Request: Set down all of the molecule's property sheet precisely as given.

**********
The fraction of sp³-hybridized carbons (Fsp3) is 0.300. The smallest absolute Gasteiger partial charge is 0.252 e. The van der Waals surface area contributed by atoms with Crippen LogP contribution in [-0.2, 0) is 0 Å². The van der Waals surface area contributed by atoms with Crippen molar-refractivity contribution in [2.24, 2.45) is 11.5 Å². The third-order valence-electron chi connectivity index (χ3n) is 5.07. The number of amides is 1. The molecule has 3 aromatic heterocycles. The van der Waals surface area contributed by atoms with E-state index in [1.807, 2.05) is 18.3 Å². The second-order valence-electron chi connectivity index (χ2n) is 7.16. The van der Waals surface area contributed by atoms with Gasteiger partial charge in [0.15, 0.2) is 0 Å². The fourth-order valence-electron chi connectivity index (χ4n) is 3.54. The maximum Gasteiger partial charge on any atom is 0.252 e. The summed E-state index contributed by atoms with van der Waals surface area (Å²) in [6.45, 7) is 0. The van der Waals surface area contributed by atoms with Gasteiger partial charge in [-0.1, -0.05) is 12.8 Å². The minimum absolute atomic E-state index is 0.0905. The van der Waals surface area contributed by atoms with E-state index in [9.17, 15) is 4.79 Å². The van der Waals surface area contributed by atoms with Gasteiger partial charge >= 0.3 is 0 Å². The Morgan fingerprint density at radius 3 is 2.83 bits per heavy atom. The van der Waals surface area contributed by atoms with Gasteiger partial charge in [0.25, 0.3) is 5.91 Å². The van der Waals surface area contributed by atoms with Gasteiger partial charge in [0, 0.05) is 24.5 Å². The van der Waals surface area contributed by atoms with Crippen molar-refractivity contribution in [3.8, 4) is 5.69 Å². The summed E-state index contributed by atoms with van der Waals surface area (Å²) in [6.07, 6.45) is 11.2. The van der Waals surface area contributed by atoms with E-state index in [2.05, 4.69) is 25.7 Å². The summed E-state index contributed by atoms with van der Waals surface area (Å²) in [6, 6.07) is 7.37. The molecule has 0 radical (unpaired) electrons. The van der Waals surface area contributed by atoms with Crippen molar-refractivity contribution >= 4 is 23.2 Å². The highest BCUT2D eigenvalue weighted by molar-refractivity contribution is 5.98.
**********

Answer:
The fraction of sp³-hybridized carbons (Fsp3) is 0.300. The smallest absolute Gasteiger partial charge is 0.252 e. The van der Waals surface area contributed by atoms with Crippen LogP contribution in [-0.2, 0) is 0 Å². The van der Waals surface area contributed by atoms with Crippen molar-refractivity contribution in [2.24, 2.45) is 11.5 Å². The third-order valence-electron chi connectivity index (χ3n) is 5.07. The number of amides is 1. The molecule has 3 aromatic heterocycles. The van der Waals surface area contributed by atoms with E-state index in [1.807, 2.05) is 18.3 Å². The second-order valence-electron chi connectivity index (χ2n) is 7.16. The van der Waals surface area contributed by atoms with Gasteiger partial charge in [0.15, 0.2) is 0 Å². The fourth-order valence-electron chi connectivity index (χ4n) is 3.54. The maximum Gasteiger partial charge on any atom is 0.252 e. The summed E-state index contributed by atoms with van der Waals surface area (Å²) in [6.45, 7) is 0. The van der Waals surface area contributed by atoms with Gasteiger partial charge in [-0.1, -0.05) is 12.8 Å². The minimum absolute atomic E-state index is 0.0905. The van der Waals surface area contributed by atoms with E-state index in [9.17, 15) is 4.79 Å². The van der Waals surface area contributed by atoms with Gasteiger partial charge >= 0.3 is 0 Å². The Morgan fingerprint density at radius 3 is 2.83 bits per heavy atom. The van der Waals surface area contributed by atoms with Gasteiger partial charge in [0.25, 0.3) is 5.91 Å². The van der Waals surface area contributed by atoms with Gasteiger partial charge in [0, 0.05) is 24.5 Å². The van der Waals surface area contributed by atoms with Crippen molar-refractivity contribution in [3.8, 4) is 5.69 Å². The summed E-state index contributed by atoms with van der Waals surface area (Å²) in [6.07, 6.45) is 11.2. The van der Waals surface area contributed by atoms with E-state index in [2.05, 4.69) is 25.7 Å². The summed E-state index contributed by atoms with van der Waals surface area (Å²) in [6, 6.07) is 7.37. The molecule has 0 radical (unpaired) electrons. The van der Waals surface area contributed by atoms with Crippen molar-refractivity contribution >= 4 is 23.2 Å². The highest BCUT2D eigenvalue weighted by molar-refractivity contribution is 5.98.